Elite sport in Singapore: Alumnus set to release new book

Alumnus Nicholas de Cruz PhD is a psychology lecturer at the Singapore University of Social Sciences and a developmental coach with the Singapore Sailing Federation. His research is centered around cultural sport psychology and elite sport in Singapore.

Nicholas, who has a BSc in Sport and Exercise Science, and an MSc in Psychology of Sport and Exercise from Loughborough is due to release a book in May. We recently caught up with Nicholas about the release of his book, Cultural Sport Psychology and Elite Sport in SingaporeAn Exploration of Identity and Practice. 

What influenced you to write your book? 

With the goal of producing research that is situated within the context of its intended application, this book is my attempt to highlight the significance of culture in shaping sporting ecosystems and the practice of sport psychology in Singapore, my home. 

Guided by the principles of cultural sport psychology (CSP), this book explores the psychosocial issues surrounding elite sport and psychological practice in Singapore.  

CSP recognises the importance of understanding people as individuals, rather than objectifying and interpreting psychological processes independent of the socio-cultural context in which they stem from. For sport psychology to progress, it is imperative to distinguish and appreciate the difference between treating someone the same and treating them equally, keeping cultural awareness in mind.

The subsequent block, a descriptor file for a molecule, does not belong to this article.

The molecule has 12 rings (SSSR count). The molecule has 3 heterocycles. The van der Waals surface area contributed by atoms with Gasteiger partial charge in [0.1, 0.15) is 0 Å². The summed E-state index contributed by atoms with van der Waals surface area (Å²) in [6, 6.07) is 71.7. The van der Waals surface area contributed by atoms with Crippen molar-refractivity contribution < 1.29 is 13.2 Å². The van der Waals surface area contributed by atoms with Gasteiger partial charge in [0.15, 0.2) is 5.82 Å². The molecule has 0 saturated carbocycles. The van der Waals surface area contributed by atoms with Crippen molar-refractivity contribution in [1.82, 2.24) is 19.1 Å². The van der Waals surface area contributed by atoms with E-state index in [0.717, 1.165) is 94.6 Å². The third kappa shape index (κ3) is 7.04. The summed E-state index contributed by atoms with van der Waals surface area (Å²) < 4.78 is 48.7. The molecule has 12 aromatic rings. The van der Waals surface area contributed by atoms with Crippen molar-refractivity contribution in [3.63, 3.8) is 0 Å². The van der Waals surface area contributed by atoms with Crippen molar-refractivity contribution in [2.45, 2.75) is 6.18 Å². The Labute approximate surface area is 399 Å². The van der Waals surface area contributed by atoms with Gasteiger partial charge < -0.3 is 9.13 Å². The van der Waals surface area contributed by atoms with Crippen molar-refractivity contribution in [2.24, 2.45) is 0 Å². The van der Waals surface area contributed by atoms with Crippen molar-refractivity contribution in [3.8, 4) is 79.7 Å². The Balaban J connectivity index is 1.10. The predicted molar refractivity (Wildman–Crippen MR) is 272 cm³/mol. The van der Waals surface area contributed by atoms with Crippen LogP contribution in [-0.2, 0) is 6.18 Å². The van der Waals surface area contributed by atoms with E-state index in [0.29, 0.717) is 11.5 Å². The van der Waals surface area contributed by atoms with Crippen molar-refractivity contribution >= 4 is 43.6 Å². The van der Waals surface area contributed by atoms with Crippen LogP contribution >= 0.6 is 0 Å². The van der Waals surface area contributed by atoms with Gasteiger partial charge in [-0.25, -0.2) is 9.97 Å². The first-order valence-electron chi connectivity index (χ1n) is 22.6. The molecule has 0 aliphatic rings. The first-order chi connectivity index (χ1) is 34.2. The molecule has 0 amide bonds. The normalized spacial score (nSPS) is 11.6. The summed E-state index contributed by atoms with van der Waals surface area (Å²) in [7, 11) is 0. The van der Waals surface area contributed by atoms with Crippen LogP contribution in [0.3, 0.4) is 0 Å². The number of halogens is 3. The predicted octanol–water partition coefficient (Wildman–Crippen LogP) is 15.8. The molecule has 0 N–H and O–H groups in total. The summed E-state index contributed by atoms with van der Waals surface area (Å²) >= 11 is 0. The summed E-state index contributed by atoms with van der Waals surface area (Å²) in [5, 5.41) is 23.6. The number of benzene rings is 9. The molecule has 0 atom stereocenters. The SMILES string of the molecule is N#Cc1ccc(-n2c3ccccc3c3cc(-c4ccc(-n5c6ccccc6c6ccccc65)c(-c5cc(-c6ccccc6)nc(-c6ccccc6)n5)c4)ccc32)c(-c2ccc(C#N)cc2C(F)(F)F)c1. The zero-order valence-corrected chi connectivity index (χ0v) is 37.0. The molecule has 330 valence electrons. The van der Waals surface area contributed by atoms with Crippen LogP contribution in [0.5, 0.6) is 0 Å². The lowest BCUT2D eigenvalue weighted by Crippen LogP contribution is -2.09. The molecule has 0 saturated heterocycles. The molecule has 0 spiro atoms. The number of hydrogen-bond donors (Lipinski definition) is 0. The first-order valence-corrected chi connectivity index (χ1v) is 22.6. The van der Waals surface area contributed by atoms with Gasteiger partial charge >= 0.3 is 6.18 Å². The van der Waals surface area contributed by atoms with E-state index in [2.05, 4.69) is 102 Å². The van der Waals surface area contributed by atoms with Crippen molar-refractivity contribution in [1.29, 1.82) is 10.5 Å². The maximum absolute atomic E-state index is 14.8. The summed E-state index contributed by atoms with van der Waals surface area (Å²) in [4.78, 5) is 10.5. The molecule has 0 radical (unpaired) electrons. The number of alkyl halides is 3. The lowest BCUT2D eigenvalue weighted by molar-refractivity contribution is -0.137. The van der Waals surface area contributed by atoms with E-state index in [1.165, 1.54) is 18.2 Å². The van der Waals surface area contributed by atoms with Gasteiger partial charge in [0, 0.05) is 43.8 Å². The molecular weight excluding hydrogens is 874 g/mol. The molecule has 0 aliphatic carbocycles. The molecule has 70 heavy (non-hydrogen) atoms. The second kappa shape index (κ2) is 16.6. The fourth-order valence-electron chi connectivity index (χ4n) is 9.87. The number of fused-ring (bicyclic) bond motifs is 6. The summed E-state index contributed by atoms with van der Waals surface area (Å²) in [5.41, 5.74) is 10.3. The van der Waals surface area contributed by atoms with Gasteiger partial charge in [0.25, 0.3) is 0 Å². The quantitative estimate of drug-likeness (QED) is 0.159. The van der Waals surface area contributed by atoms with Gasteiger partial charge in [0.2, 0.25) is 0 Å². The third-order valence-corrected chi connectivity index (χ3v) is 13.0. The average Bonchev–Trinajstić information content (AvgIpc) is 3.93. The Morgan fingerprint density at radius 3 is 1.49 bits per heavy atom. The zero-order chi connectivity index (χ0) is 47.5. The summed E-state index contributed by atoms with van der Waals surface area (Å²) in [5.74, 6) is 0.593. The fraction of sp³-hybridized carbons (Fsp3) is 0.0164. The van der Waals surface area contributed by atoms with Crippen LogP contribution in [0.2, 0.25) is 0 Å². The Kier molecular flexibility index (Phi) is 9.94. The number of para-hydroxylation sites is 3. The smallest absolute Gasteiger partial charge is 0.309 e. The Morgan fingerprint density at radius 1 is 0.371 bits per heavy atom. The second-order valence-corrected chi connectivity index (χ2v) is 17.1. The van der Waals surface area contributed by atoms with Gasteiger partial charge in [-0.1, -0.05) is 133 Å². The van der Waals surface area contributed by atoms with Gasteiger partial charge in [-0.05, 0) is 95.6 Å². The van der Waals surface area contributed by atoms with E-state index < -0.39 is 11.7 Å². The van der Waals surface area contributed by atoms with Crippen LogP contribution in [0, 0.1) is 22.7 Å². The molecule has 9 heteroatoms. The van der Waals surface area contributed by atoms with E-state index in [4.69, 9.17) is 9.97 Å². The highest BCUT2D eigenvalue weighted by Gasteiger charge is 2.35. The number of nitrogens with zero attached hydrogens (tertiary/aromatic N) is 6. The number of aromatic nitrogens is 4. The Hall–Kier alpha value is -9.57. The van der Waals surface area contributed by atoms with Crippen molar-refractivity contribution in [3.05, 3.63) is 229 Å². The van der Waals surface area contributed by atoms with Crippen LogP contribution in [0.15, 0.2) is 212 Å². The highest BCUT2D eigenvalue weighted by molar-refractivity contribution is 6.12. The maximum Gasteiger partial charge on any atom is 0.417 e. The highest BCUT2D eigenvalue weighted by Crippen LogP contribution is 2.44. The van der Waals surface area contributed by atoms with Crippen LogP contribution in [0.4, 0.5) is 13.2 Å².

To address the scarcity of cultural-specific research, this book explores the psychosocial issues of elite sport in Singapore using CSP as a theoretical and guiding philosophy.  

Given Singapore’s recent successes at Olympic and Paralympic levels, this book is ideally timed to investigate the social and cultural developments of elite sport as they occur in a specific socio-cultural context.  

If elite sport and sport psychology is to progress in Singapore, there is a need to refine its elite ecosystem, regulate the practice of sport psychology, and work towards establishing a professional community centered around a culture of constructive exchange, debate, and cooperation. 

This book presents a blueprint to any researcher, national institute, or practitioner, to systematically explore the culture and context within which they operate and organise action plans to address unique needs that were identified through this process. 

As a two-time Loughborough graduate, how has your work been impacted by your studies? 

As an international sailor of 8 years and a former Byte World Champion, my exposure to the intricacies and challenges of high-performance sport in Singapore ignited my interest in sport science, which I studied at Loughborough University. Reflecting on those athletic experiences, during my final year, I chose to explore the self-determined motivations of elite athletes in Singapore. While completing this dissertation, I realised my passion for sport psychology. 

To become a psychologist, I read an MSc in Psychology at the University of Westminster and then a more specific MSc in Psychology of Sport and Exercise, returning to Loughborough University. 

What has your journey looked like since leaving Loughborough? 

Following graduation from Loughborough, I had the privilege to pursue a PhD in Sport, Exercise and Rehabilitation Science at the University of Birmingham. During the final stages of my PhD journey, I joined the Singapore University of Social Sciences (SUSS) as a Lecturer in Psychology. At SUSS, I teach Performance Psychology, Research Methods, and Qualitative Research. In my spare time, I stay connected to my sport and the sea by coaching developmental sailors at Singapore’s National Sailing Centre. 

Cultural Sport Psychology and Elite Sport in Singapore: An Exploration of Identity and Practice will be released on 6 May 2022.